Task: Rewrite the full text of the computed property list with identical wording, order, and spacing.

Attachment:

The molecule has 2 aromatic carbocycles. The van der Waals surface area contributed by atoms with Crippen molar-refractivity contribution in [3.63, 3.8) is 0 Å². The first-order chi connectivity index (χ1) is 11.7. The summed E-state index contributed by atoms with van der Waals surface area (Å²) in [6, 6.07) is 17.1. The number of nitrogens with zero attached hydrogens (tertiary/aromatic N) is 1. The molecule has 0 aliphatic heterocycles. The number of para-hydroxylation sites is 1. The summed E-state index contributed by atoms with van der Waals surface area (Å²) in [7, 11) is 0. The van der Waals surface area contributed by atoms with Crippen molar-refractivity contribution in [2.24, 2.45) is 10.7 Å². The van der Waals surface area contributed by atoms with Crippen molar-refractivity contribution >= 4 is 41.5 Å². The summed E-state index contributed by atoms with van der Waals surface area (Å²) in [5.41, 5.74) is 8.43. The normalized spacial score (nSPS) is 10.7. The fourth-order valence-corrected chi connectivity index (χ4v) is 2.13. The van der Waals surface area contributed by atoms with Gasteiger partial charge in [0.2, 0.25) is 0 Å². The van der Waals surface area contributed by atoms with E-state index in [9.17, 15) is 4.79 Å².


The molecule has 2 aromatic carbocycles. The van der Waals surface area contributed by atoms with Crippen molar-refractivity contribution in [3.63, 3.8) is 0 Å². The first-order chi connectivity index (χ1) is 11.7. The summed E-state index contributed by atoms with van der Waals surface area (Å²) in [6, 6.07) is 17.1. The number of nitrogens with zero attached hydrogens (tertiary/aromatic N) is 1. The molecule has 0 aliphatic heterocycles. The number of para-hydroxylation sites is 1. The summed E-state index contributed by atoms with van der Waals surface area (Å²) in [7, 11) is 0. The van der Waals surface area contributed by atoms with Crippen molar-refractivity contribution in [2.24, 2.45) is 10.7 Å². The van der Waals surface area contributed by atoms with Crippen molar-refractivity contribution >= 4 is 41.5 Å². The summed E-state index contributed by atoms with van der Waals surface area (Å²) in [5.41, 5.74) is 8.43. The normalized spacial score (nSPS) is 10.7. The fourth-order valence-corrected chi connectivity index (χ4v) is 2.13. The van der Waals surface area contributed by atoms with Gasteiger partial charge in [0.2, 0.25) is 0 Å². The van der Waals surface area contributed by atoms with E-state index in [9.17, 15) is 4.79 Å².